LANSING, Mich. July 5, 2023 — State Sen. Rosemary Bayer (D-West Bloomfield), along with state Reps. Sharon MacDonell (D-Troy), Jenn Hill (D-Marquette) and Donavan McKinney (D-Detroit), introduced legislation that would abolish the so-called “polluter panels.” These boards and committees, put in place by former Gov. Rick Snyder and statutorily stacked with representatives from polluting industries, routinely delay the Michigan Department of Environment, Great Lakes, and Energy’s (EGLE) environmental rulemaking process. These bills would stop polluting industries from having undue influence over EGLE’s performance of its duties.
House Bill 4826, sponsored by MacDonell, would strip one of the polluter panels, the Environmental Rules Review Committee (ERRC), from statute, removing this unnecessary and harmful impediment to EGLE’s rulemaking process.
“Protecting our state’s environment is one of my top priorities,” MacDonell said. “The ERRC, which is mostly made up of corporate polluters, has stood in the way of EGLE fulfilling its mission to protect our air, water, land and people. This is why we must get rid of the board. They tend to put their own profits over the health and lives of Michiganders everyday, and that cannot continue.”
“This legislation eliminates red tape and governmental delays,” McKinney said. “We understand that polluters have a stake in Michigan environmental policies — but for the wrong reasons. For years, those in the majority put polluters’ profits over Michigan’s residents. These panels are hindering the progress of Michigan. We must take steps to protect our state and set good standards to preserve a healthy environment. This legislation does just that, by putting people, the communities we represent, and our future over short-term profit.”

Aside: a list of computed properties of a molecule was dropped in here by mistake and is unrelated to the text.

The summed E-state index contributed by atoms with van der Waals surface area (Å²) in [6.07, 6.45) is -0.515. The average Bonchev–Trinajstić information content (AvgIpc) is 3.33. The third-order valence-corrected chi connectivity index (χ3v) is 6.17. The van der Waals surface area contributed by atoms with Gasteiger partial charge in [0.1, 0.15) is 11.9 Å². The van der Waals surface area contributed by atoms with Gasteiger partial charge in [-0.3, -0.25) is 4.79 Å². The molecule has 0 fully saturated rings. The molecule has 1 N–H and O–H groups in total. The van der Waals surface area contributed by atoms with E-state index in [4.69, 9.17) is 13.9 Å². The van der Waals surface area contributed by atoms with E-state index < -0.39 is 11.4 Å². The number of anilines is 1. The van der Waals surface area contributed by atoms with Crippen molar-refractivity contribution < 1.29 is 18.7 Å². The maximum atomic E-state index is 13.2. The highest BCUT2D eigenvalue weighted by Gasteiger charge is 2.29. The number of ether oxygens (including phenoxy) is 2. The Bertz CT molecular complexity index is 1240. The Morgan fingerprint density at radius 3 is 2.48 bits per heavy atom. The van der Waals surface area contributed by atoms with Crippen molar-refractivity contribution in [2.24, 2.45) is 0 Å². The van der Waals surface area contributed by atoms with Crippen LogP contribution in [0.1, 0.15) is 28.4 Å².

When EGLE’s professional staff propose a new rule, the ERRC has the authority to initiate a lengthy review process, which can indefinitely delay the implementation of new environmental rules. It has been called a polluter panel because, per the act creating the ERRC, six out of its 11 voting members must be representatives of industries that are regulated by EGLE, including the oil and gas industry and the solid waste treatment industry. Unsurprisingly, the panel’s pro-polluter majority has regularly voted to delay the implementation of important environmental rules, including stricter rules on PFAS levels in drinking water. Removing the ERRC would strengthen EGLE’s oversight and allow it to hold polluting industries accountable.
“Michigan’s natural resources are a gift that should be appreciated and preserved for future generations,” Hill said. “When corporate polluters are allowed to regulate themselves, they usually favor industry interests over the interests of the people. This legislation will remove that bureaucratic burden, streamline the regulatory process and help us preserve the fresh air, clean water and beautiful landscapes of our state.”
Bayer introduced Senate Bills 393 and 394 to abolish two other polluter-heavy boards, the Environmental Permit Review Board and Environmental Science Advisory Board, which have also interfered with EGLE’s mission.
“These boards and commissions are currently not serving any value to the state and have been a major roadblock in Michigan’s ability to keep up with the changing environmental regulatory landscape in a timely manner,” Bayer said. “Removing them will allow our state to respond quickly in the rulemaking process to protect our citizens and environment from a variety of issues, including PFAS.”